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Utilizing video in your eLearning programs has moved from a unique technology used by a few to the new normal used by many. Companies have pivoted to a stronger virtual presence for work, training, onboarding, and sales, and video is more important than ever. The question is no longer “Should I do video?” but rather “When should I do more video?”
Video can serve many training purposes and builds a connection with learners. The right type of video will depend on your organizational goals, brand, culture, and training type (virtual instructor-led training or in-person training, for instance). Some options for video include explainers, which break down concepts and processes in a simple, easy-to-understand manner, as well as tutorials and behavior modeling — showing examples of positive or negative soft skills interactions.
Today’s video projects are much more cost-effective to produce than in past years, and technology has given us a lot of options for distributing video training. Are you still curious if video is for you? Check out these mind-blowing statistics about video that will help you transform your managed learning projects.
Nearly half the marketing pros surveyed in a recent study said video helps them engage more effectively with their audience.
According to HubSpot, marketers agree videos help their users understand products in a deeper way. About eight out of ten marketers believe video has a positive influence on sales. Translated to the eLearning industry, video can help trainees and new sales representatives understand company products and services, giving them a better understanding of when they’re ready to sell.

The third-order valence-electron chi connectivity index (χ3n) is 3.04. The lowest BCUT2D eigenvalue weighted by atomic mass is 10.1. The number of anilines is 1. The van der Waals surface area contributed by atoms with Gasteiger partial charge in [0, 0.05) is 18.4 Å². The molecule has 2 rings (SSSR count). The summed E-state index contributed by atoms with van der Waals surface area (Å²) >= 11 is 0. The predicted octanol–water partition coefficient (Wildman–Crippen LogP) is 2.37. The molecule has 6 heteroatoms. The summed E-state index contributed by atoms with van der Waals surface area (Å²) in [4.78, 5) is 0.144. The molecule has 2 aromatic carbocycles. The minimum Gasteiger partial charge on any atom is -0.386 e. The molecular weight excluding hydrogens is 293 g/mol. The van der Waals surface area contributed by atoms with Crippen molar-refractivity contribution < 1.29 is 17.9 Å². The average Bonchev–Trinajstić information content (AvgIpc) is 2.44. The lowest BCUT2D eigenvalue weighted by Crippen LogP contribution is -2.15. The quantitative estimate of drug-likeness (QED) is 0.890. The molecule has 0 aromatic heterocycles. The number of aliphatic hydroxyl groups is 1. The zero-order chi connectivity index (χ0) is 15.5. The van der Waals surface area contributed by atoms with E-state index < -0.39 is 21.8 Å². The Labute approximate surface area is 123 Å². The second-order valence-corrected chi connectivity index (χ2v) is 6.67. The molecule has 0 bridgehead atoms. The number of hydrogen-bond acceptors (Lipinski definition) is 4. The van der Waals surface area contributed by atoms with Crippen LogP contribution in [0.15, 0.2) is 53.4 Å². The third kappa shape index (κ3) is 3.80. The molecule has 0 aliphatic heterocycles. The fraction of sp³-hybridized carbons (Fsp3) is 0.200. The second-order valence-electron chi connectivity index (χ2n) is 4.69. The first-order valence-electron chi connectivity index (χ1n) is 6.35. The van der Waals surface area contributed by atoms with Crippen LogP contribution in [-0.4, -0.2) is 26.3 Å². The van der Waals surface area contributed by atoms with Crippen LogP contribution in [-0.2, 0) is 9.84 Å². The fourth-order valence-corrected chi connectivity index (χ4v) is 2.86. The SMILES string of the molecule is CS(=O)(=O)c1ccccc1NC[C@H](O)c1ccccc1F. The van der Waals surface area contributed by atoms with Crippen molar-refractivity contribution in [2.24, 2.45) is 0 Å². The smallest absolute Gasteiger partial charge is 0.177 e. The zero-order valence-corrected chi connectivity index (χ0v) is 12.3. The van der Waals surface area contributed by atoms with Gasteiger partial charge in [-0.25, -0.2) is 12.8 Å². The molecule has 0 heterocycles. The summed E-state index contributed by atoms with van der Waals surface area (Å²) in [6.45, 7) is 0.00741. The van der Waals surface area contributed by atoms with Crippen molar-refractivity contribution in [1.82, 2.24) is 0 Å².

As English teachers across America will tell you, it’s better to show than tell. Video can help brands establish trust by boosting connection and transparency and can help your managed learning programs do the same with trainees and new employees.
Video is more engaging, and employee satisfaction surveys confirm that corporate learners are 75% more likely to watch a video than read an email.
Video can improve a learner’s ability to recall concepts. Presentations and training that include a video component are around 10% more effective than text alone when learners are tested immediately after training, but the long-term benefits are even better. Video helps fight the forgetting curve by boosting retention 83% when tests are delayed.
More than two billion worldwide users watched YouTube videos in 2019, and a massive majority of Gen Z users have watched videos to learn new things. Participants noted that video learning is more fun and more accessible to follow than written directions or learning. As more Gen Zs join the workforce, video gives L&D teams an innovative way to reach this new population.
If you’re ready to jump into video and aren’t sure where to start, download our eBook to discover new types of video and how to use it to improve your eLearning and training.